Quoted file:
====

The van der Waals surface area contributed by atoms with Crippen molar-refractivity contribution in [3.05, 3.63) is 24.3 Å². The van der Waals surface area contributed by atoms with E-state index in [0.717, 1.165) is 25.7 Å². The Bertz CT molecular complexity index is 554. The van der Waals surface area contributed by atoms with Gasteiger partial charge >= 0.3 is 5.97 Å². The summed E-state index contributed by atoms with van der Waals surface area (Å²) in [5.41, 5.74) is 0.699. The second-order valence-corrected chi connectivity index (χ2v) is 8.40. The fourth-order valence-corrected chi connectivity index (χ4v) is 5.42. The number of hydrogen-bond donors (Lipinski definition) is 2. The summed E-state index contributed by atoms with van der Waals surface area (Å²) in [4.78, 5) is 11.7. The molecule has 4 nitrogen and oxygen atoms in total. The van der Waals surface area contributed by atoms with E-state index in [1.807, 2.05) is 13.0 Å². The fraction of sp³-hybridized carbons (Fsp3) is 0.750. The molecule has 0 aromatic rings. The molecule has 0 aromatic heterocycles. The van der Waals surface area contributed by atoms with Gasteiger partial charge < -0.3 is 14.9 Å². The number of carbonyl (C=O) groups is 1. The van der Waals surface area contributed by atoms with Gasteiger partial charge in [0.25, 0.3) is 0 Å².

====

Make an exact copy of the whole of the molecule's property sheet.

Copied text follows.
The van der Waals surface area contributed by atoms with Crippen molar-refractivity contribution in [3.05, 3.63) is 24.3 Å². The van der Waals surface area contributed by atoms with E-state index in [0.717, 1.165) is 25.7 Å². The Bertz CT molecular complexity index is 554. The van der Waals surface area contributed by atoms with Gasteiger partial charge >= 0.3 is 5.97 Å². The summed E-state index contributed by atoms with van der Waals surface area (Å²) in [5.41, 5.74) is 0.699. The second-order valence-corrected chi connectivity index (χ2v) is 8.40. The fourth-order valence-corrected chi connectivity index (χ4v) is 5.42. The number of hydrogen-bond donors (Lipinski definition) is 2. The summed E-state index contributed by atoms with van der Waals surface area (Å²) in [4.78, 5) is 11.7. The molecule has 4 nitrogen and oxygen atoms in total. The van der Waals surface area contributed by atoms with E-state index in [1.807, 2.05) is 13.0 Å². The fraction of sp³-hybridized carbons (Fsp3) is 0.750. The molecule has 0 aromatic rings. The molecule has 0 aromatic heterocycles. The van der Waals surface area contributed by atoms with Gasteiger partial charge < -0.3 is 14.9 Å². The number of carbonyl (C=O) groups is 1. The van der Waals surface area contributed by atoms with Gasteiger partial charge in [0.25, 0.3) is 0 Å².